4 Review Pancreatic stellate cell: physiologic role, role in fibrosis and cancer. 2015

Apte, Minote / Pirola, Romano C / Wilson, Jeremy S. ·Pancreatic Research Group, South Western Sydney Clinical School, University of New South Wales, and Ingham Institute for Applied Medical Research, Sydney, New South Wales, Australia. ·Curr Opin Gastroenterol · Pubmed #26125317.

ABSTRACT: PURPOSE OF REVIEW: Ever since the first descriptions of methods to isolate pancreatic stellate cells (PSCs) from rodent and human pancreas 17 years ago, rapid advances have been made in our understanding of the biology of these cells and their functions in health and disease. This review updates recent literature in the field, which indicates an increasingly complex role for the cells in normal pancreas, pancreatitis and pancreatic cancer. RECENT FINDINGS: Work reported over the past 12 months includes improved methods of PSC immortalization, a role for PSCs in islet fibrosis, novel factors causing PSC activation as well as those inducing quiescence, and translational research aimed at inhibiting the facilitatory effects of PSCs on disease progression in chronic pancreatitis as well as pancreatic cancer. SUMMARY: Improved understanding of the role of PSCs in pancreatic pathophysiology has prompted a focus on translational studies aimed at developing novel approaches to modulate PSC function in a bid to improve clinical outcomes of two major fibrotic diseases of the pancreas: chronic pancreatitis and pancreatic cancer.

5 Review Pancreatic cancer: The microenvironment needs attention too! 2015

Apte, M V / Xu, Z / Pothula, S / Goldstein, D / Pirola, R C / Wilson, J S. ·Pancreatic Research Group, South Western Sydney Clinical School, Faculty of Medicine, University of New South Wales, Sydney, Australia; Ingham Institute for Applied Medical Research, Sydney, Australia. Electronic address: m.apte@unsw.edu.au. · Pancreatic Research Group, South Western Sydney Clinical School, Faculty of Medicine, University of New South Wales, Sydney, Australia; Ingham Institute for Applied Medical Research, Sydney, Australia. · Pancreatic Research Group, South Western Sydney Clinical School, Faculty of Medicine, University of New South Wales, Sydney, Australia; Department of Medical Oncology, Prince of Wales Hospital, Sydney, and Faculty of Medicine, University of New South Wales, Sydney, Australia. ·Pancreatology · Pubmed #25845856.

ABSTRACT: The abundant stromal/desmoplastic reaction, a characteristic feature of a majority of pancreatic adenocarcinomas (PDAC), has only recently been receiving some attention regarding its possible role in the pathobiology of pancreatic cancer. It is now well established that the cells predominantly responsible for producing the collagenous stroma are pancreatic stellate cells (PSCs). In addition to extracellular matrix proteins, the stroma also exhibits cellular elements including, immune cells, endothelial cells and neural cells. Evidence is accumulating to indicate the presence of significant interactions between PSCs and cancer cells as well as between PSCs and other cell types in the stroma. The majority of research reports to date, using in vitro and in vivo approaches, suggest that these interactions facilitate local growth as well as distant metastasis of pancreatic cancer, although a recent study using animals depleted of myofibroblasts has raised some questions regarding the central role of myofibroblasts in cancer progression. Nonetheless, novel therapeutic strategies have been assessed, mainly in the pre-clinical setting, in a bid to interrupt stromal-tumour interactions and inhibit disease progression. The next important challenge is for the translation of such pre-clinical strategies to the clinical situation so as to improve the outcome of patients with pancreatic cancer.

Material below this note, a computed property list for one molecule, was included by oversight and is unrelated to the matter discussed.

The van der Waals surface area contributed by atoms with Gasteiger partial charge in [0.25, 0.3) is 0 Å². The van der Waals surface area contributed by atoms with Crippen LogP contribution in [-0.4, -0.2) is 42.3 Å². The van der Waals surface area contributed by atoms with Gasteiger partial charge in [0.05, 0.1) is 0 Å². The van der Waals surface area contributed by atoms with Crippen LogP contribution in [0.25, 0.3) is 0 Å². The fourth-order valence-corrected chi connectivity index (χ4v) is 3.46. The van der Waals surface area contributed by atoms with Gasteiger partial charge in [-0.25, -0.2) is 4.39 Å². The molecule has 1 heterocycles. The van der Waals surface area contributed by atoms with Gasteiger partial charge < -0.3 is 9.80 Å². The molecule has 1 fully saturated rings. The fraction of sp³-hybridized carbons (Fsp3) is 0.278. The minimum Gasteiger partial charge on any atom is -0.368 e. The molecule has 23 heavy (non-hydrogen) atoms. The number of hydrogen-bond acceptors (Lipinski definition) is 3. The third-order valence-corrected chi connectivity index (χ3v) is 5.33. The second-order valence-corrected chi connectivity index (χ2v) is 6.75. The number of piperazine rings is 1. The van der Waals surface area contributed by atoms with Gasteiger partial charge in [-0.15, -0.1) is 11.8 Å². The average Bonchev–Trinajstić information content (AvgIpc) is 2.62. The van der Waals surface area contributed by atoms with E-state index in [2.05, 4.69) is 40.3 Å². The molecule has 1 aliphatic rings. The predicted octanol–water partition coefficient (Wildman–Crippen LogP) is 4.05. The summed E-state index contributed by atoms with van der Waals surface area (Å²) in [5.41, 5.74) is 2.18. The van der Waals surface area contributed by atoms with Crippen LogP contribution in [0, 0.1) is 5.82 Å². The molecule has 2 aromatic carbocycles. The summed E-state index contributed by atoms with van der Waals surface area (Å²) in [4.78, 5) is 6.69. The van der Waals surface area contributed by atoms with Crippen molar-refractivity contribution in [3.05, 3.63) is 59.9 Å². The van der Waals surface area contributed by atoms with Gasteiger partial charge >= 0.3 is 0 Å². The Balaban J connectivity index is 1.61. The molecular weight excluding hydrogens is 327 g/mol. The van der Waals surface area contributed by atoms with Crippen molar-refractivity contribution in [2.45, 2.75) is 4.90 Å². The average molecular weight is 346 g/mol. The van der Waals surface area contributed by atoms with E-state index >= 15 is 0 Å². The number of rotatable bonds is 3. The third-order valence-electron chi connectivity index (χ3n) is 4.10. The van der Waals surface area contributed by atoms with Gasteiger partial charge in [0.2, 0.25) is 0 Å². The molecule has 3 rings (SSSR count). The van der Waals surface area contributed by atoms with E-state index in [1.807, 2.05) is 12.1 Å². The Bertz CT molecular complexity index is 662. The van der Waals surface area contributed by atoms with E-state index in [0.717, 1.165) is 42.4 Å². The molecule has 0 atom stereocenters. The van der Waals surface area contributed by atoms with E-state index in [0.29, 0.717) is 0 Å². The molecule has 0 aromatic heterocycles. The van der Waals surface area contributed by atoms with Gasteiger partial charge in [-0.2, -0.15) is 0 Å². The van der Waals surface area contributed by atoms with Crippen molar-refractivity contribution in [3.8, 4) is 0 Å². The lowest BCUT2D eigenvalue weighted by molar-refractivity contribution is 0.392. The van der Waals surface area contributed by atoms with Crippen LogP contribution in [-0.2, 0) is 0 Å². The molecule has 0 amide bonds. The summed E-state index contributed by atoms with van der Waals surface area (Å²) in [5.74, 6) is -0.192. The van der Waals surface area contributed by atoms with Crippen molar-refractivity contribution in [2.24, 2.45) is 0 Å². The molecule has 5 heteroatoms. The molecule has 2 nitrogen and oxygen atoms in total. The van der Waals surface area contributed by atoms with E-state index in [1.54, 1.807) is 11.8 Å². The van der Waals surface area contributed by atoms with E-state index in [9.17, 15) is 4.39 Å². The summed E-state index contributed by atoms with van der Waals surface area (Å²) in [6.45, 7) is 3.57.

6 Review Pancreatic cancer and its stroma: a conspiracy theory. 2014

Xu, Zhihong / Pothula, Srinivasa P / Wilson, Jeremy S / Apte, Minoti V. ·Zhihong Xu, Srinivasa P Pothula, Jeremy S Wilson, Minoti V Apte, Pancreatic Research Group, South Western Sydney Clinical School, Faculty of Medicine, The University of New South Wales, Sydney, NSW 2170, Australia. ·World J Gastroenterol · Pubmed #25170206.

ABSTRACT: Pancreatic cancer is characterised by a prominent desmoplastic/stromal reaction that has received little attention until recent times. Given that treatments focusing on pancreatic cancer cells alone have failed to significantly improve patient outcome over many decades, research efforts have now moved to understanding the pathophysiology of the stromal reaction and its role in cancer progression. In this regard, our Group was the first to identify the cells (pancreatic stellate cells, PSCs) that produced the collagenous stroma of pancreatic cancer and to demonstrate that these cells interacted closely with cancer cells to facilitate local tumour growth and distant metastasis. Evidence is accumulating to indicate that stromal PSCs may also mediate angiogenesis, immune evasion and the well known resistance of pancreatic cancer to chemotherapy and radiotherapy. This review will summarise current knowledge regarding the critical role of pancreatic stellate cells and the stroma in pancreatic cancer biology and the therapeutic approaches being developed to target the stroma in a bid to improve the outcome of this devastating disease.